As is well known the Ising model exhibits a phase transition, except the one dimensional case in which the phase transition occurs strictly at $T=0$. Now I have always thought that this makes the case uninteresting. Until I started learning supersymmetry.
As is also well known supersymmetry is spontaneously broken at any finite temperature. Intuitively one can argue that since Fermi-Dirac and Bose-Einstein distributions are very different it is impossible to maintain a boson-fermion symmetry at finite temperature. Per usual arguments relating SSB and phase transitions one could think that any model of SUSY has a phase transition at $T=0$.
In order to better understand this analogy I was wondering: what kind of models, like the 1D Ising, have phase transition exactly at $T=0$? Are there any one with continuous global symmetry (and thus a Goldstone mode)? Is there a model in quantum field theory?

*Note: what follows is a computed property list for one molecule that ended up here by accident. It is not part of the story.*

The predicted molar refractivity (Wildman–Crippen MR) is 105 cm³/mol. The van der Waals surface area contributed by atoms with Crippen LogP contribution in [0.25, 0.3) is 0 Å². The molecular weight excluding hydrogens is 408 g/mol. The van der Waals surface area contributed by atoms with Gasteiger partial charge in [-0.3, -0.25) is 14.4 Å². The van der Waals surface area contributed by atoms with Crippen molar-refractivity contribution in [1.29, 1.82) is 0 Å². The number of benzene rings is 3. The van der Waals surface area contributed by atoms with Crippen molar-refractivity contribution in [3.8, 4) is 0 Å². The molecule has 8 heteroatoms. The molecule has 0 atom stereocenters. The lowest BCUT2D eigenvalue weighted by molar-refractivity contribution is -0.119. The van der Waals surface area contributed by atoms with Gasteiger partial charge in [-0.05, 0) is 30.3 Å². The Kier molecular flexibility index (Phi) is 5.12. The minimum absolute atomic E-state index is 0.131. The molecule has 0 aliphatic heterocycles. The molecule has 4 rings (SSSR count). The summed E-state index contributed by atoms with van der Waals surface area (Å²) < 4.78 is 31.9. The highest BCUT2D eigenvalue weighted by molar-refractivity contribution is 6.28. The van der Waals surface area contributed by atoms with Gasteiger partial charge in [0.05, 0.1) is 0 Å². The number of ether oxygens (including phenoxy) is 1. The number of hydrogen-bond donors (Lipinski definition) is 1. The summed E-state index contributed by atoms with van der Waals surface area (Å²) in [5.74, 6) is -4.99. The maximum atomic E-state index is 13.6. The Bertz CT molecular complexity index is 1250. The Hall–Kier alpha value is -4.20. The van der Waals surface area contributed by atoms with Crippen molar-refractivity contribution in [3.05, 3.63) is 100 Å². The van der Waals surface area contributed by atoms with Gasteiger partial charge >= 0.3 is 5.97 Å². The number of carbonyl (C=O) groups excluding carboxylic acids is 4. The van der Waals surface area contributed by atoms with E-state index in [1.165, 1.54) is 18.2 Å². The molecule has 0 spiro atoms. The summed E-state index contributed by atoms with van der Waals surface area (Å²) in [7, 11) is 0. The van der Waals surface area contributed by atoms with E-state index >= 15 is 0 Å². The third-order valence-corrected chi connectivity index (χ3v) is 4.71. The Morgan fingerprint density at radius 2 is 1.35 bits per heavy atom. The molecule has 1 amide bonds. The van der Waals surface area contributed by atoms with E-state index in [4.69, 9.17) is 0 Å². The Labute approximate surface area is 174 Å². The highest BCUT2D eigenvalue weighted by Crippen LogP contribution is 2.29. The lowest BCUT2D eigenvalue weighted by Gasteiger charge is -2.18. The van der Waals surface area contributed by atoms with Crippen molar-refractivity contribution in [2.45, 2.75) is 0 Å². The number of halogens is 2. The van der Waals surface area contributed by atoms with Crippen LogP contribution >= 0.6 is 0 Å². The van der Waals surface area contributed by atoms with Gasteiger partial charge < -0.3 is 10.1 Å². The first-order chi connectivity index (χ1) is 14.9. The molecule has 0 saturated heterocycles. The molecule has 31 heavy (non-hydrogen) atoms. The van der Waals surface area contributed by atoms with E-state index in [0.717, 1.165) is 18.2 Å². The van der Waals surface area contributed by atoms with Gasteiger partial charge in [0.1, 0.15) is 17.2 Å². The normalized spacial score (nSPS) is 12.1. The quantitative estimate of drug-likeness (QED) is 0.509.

Just to clarify, I do not intend here to ask for the so called Quantum Phase Transitions that occur at $T=0$ under variation of a external parameter. I'm concerned with phases that exist only at absolute zero.
EDIT: I was going to delete the answer bu it ocurred to me that maybe it will help someone with the same misunderstanding that I had. The key is in the comment which clarified that one cannot compare SUSY breaking at finite temperature with usual phase transitions because in phase transition the High temperaure phase has the symmetry restored while in SUSY the high temperature case is the one with symmetry broken. Therefore I do not regard the question here as meaningful.